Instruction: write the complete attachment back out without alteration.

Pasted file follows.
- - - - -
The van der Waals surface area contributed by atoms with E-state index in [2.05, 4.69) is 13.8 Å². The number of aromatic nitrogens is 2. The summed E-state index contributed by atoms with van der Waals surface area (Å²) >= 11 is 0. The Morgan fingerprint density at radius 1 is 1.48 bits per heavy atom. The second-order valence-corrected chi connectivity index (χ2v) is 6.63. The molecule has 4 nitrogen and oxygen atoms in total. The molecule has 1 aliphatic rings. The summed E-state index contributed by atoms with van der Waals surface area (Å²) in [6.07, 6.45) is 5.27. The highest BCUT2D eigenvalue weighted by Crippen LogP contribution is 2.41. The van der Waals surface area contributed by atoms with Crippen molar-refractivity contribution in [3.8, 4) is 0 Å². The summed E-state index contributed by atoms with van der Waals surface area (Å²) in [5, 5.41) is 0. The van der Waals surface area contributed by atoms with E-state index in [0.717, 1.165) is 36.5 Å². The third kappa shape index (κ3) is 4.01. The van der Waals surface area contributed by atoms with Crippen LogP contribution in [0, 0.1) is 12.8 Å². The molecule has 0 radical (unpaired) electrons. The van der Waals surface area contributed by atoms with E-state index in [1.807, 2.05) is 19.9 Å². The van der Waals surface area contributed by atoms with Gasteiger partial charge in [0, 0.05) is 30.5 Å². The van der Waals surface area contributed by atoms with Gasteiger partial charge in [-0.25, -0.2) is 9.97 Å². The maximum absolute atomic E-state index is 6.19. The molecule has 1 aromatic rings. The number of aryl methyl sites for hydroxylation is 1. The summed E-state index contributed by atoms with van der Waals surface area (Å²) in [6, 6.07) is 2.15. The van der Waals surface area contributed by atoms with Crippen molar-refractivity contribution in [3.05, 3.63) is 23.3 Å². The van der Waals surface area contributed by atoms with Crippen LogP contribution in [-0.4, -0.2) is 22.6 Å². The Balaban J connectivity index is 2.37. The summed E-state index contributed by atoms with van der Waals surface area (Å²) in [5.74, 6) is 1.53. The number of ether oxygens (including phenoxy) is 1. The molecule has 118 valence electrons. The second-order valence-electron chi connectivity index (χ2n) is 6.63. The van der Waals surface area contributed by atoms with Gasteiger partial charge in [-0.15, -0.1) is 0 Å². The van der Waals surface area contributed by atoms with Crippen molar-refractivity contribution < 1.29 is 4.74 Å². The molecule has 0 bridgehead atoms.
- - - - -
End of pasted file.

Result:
The van der Waals surface area contributed by atoms with E-state index in [2.05, 4.69) is 13.8 Å². The number of aromatic nitrogens is 2. The summed E-state index contributed by atoms with van der Waals surface area (Å²) >= 11 is 0. The Morgan fingerprint density at radius 1 is 1.48 bits per heavy atom. The second-order valence-corrected chi connectivity index (χ2v) is 6.63. The molecule has 4 nitrogen and oxygen atoms in total. The molecule has 1 aliphatic rings. The summed E-state index contributed by atoms with van der Waals surface area (Å²) in [6.07, 6.45) is 5.27. The highest BCUT2D eigenvalue weighted by Crippen LogP contribution is 2.41. The van der Waals surface area contributed by atoms with Crippen molar-refractivity contribution in [3.8, 4) is 0 Å². The summed E-state index contributed by atoms with van der Waals surface area (Å²) in [5, 5.41) is 0. The van der Waals surface area contributed by atoms with E-state index in [0.717, 1.165) is 36.5 Å². The third kappa shape index (κ3) is 4.01. The van der Waals surface area contributed by atoms with Crippen LogP contribution in [0, 0.1) is 12.8 Å². The molecule has 0 radical (unpaired) electrons. The van der Waals surface area contributed by atoms with E-state index in [1.807, 2.05) is 19.9 Å². The van der Waals surface area contributed by atoms with Gasteiger partial charge in [0, 0.05) is 30.5 Å². The van der Waals surface area contributed by atoms with Gasteiger partial charge in [-0.25, -0.2) is 9.97 Å². The maximum absolute atomic E-state index is 6.19. The molecule has 1 aromatic rings. The number of aryl methyl sites for hydroxylation is 1. The summed E-state index contributed by atoms with van der Waals surface area (Å²) in [6, 6.07) is 2.15. The van der Waals surface area contributed by atoms with Crippen molar-refractivity contribution in [3.05, 3.63) is 23.3 Å². The van der Waals surface area contributed by atoms with Crippen LogP contribution in [-0.4, -0.2) is 22.6 Å². The Balaban J connectivity index is 2.37. The summed E-state index contributed by atoms with van der Waals surface area (Å²) in [5.74, 6) is 1.53. The number of ether oxygens (including phenoxy) is 1. The molecule has 118 valence electrons. The second-order valence-electron chi connectivity index (χ2n) is 6.63. The van der Waals surface area contributed by atoms with Gasteiger partial charge in [-0.15, -0.1) is 0 Å². The van der Waals surface area contributed by atoms with Crippen molar-refractivity contribution < 1.29 is 4.74 Å². The molecule has 0 bridgehead atoms.